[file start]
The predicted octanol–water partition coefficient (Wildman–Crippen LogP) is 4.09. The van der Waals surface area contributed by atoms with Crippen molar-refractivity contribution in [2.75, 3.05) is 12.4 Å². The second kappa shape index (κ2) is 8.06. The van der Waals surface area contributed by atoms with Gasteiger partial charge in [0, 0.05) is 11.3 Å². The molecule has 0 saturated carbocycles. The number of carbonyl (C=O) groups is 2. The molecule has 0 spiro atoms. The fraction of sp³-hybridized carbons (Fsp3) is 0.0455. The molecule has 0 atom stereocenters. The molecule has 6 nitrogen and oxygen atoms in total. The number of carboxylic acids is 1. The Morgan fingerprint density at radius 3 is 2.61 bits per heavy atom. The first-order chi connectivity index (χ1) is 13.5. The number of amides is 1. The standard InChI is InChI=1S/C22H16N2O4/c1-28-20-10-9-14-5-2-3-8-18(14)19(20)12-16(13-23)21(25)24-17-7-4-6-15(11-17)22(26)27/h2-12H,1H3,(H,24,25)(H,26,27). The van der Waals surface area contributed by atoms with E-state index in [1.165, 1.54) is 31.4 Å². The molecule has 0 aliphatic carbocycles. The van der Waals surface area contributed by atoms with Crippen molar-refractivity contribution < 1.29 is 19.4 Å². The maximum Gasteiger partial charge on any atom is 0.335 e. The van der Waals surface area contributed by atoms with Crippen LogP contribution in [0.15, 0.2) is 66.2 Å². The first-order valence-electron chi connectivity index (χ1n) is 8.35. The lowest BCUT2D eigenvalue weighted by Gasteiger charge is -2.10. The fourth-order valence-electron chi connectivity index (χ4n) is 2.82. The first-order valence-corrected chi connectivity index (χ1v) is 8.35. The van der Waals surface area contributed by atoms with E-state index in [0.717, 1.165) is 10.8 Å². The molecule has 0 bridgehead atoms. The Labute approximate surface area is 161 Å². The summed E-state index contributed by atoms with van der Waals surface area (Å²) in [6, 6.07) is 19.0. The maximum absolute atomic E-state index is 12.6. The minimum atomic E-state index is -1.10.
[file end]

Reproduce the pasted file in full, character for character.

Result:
The predicted octanol–water partition coefficient (Wildman–Crippen LogP) is 4.09. The van der Waals surface area contributed by atoms with Crippen molar-refractivity contribution in [2.75, 3.05) is 12.4 Å². The second kappa shape index (κ2) is 8.06. The van der Waals surface area contributed by atoms with Gasteiger partial charge in [0, 0.05) is 11.3 Å². The molecule has 0 saturated carbocycles. The number of carbonyl (C=O) groups is 2. The molecule has 0 spiro atoms. The fraction of sp³-hybridized carbons (Fsp3) is 0.0455. The molecule has 0 atom stereocenters. The molecule has 6 nitrogen and oxygen atoms in total. The number of carboxylic acids is 1. The Morgan fingerprint density at radius 3 is 2.61 bits per heavy atom. The first-order chi connectivity index (χ1) is 13.5. The number of amides is 1. The standard InChI is InChI=1S/C22H16N2O4/c1-28-20-10-9-14-5-2-3-8-18(14)19(20)12-16(13-23)21(25)24-17-7-4-6-15(11-17)22(26)27/h2-12H,1H3,(H,24,25)(H,26,27). The van der Waals surface area contributed by atoms with E-state index in [1.165, 1.54) is 31.4 Å². The molecule has 0 aliphatic carbocycles. The van der Waals surface area contributed by atoms with Crippen molar-refractivity contribution < 1.29 is 19.4 Å². The maximum Gasteiger partial charge on any atom is 0.335 e. The van der Waals surface area contributed by atoms with Crippen LogP contribution in [0.15, 0.2) is 66.2 Å². The first-order valence-electron chi connectivity index (χ1n) is 8.35. The lowest BCUT2D eigenvalue weighted by Gasteiger charge is -2.10. The fourth-order valence-electron chi connectivity index (χ4n) is 2.82. The first-order valence-corrected chi connectivity index (χ1v) is 8.35. The van der Waals surface area contributed by atoms with E-state index in [0.717, 1.165) is 10.8 Å². The molecule has 0 bridgehead atoms. The Labute approximate surface area is 161 Å². The summed E-state index contributed by atoms with van der Waals surface area (Å²) in [6, 6.07) is 19.0. The maximum absolute atomic E-state index is 12.6. The minimum atomic E-state index is -1.10.